How did the civilian population of Germany react when it became known that the Allies had finally launched their attack on the Atlantic Wall?

  • 2
    Seems too broad to provide a concise answer. An entire population doesn't behave in a single fashion, and much of this population had no real options on how they could behave. I think fight,flee,submit,die covers most civilians possible reactions.
    – justCal
    Jun 16, 2017 at 17:24
  • 2
    One useful starting point perhaps is determine when and how normal Germans might have found out in the first place.
    – Jon Custer
    Jun 16, 2017 at 22:40

1 Answer 1


From "The End: The Defiance and Destruction of Hitler's Germany, 1944-1945" by Ian Kershaw:

... Viewed from Germany, it was a different matter. Here, attitudes about the state of the war and Germany’s prospects varied widely, whether at the elite level, among the civilian and military Reich leadership, or among the public on the ‘home front’ and the millions of men under arms. Defeatism, reluctant acceptance that the war was lost, realistic acknowledgement of overwhelming enemy strength, waning belief in Hitler, and fears for the future were more evident by the day. On the other hand, support for the regime, not just among Nazi fanatics, was still widespread. ... Among the mass of the population, however, the predominant feeling in mid-July 1944 was one of mounting worry and anxiety. Whatever their carefully couched criticisms of the regime’s leaders (including Hitler himself) and, in particular, of the Nazi Party and its representatives, the great majority of ordinary citizens were still unhesitatingly loyal in their support for the war effort. The mood was anxious, not rebellious. ... Regional reports of the SD (Sicherheitsdienst; Security Service) indicated an increasingly apprehensive mood, falling to ‘zero point’, producing ‘deep depression’, and amounting to an ‘anxiety psychosis’ and ‘creeping panic’, in the light of the Red Army’s advance in the east. Though overshadowed by events in the east, attitudes towards the western front were also gloomy, with widespread acknowledgement of the enemy’s overwhelming superiority in men and resources. There were still hopes of the promised ‘miracle weapons’, though earlier exaggerated expectations of the impact of the V1 missile in air raids on London had left disappointment and scepticism about propaganda claims. And the inability of the Luftwaffe to offer protection against the ‘terror raids’ which were taking place in broad daylight offered a constant source of anger, as well as constant and mounting anxiety...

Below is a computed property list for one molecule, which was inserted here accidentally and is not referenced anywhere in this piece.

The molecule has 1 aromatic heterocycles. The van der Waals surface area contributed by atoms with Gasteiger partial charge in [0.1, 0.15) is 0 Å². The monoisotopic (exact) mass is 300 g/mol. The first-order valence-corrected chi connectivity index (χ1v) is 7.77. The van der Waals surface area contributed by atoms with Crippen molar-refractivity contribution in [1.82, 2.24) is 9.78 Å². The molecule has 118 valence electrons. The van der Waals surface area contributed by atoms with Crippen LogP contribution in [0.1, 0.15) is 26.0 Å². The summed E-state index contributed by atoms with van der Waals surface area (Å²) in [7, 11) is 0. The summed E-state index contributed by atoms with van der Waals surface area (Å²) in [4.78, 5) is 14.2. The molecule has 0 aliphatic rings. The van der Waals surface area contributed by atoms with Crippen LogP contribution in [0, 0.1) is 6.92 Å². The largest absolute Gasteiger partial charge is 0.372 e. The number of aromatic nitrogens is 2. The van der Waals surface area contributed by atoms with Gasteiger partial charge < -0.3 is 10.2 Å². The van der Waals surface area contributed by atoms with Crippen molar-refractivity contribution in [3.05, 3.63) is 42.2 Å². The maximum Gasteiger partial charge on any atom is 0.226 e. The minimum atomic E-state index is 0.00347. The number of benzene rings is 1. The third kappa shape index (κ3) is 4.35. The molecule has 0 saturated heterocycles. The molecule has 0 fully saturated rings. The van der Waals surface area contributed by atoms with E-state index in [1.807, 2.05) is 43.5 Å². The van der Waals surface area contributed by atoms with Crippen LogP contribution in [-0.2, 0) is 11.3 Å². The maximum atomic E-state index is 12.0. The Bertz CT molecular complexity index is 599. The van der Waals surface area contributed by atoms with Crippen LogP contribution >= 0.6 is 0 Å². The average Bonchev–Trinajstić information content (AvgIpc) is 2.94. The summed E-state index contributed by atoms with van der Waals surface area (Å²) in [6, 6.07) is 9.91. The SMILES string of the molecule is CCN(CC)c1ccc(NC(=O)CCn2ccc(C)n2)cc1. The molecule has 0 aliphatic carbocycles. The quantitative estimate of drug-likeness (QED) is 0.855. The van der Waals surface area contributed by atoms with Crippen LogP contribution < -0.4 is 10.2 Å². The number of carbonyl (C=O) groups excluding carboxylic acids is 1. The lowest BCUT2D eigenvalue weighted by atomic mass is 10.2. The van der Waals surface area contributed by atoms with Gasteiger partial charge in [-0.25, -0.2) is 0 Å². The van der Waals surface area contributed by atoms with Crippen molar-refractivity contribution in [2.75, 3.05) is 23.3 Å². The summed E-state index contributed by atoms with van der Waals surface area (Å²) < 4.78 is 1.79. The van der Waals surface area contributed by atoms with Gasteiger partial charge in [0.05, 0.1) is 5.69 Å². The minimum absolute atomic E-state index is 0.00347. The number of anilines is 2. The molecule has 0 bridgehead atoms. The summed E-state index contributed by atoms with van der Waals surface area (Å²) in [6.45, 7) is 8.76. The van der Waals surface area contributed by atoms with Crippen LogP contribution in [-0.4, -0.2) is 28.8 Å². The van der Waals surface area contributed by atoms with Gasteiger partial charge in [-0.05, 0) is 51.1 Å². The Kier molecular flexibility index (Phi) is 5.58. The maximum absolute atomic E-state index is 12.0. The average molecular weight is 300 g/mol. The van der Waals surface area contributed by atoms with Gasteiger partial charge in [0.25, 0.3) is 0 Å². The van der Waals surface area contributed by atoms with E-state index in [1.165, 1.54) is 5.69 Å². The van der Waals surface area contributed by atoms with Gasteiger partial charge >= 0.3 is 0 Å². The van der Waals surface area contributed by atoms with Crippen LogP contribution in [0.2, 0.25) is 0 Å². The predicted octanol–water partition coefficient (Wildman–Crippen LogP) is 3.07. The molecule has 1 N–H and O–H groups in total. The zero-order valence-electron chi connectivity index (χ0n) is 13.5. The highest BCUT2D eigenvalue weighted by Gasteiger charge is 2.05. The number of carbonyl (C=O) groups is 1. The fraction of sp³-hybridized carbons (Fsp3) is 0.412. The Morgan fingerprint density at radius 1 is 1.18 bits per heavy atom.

Remark. Regarding events in the east mentioned above: Within two weeks after the allied landing in Normandy, German situation in the Eastern front became catastrophic: Essentially the entire German army group "Center" collapsed and by the end of August, Red Army moved about 600 km west, to Warsaw, where Wehrmacht (and Stalin) stopped the Soviet advance. (For comparison, the distance from Warsaw to Berlin is 570 km.)

  • IBYM "600km west"?
    – Marakai
    Jun 17, 2017 at 23:24
  • @Marakai: yes, of course (corrected). Jun 17, 2017 at 23:25

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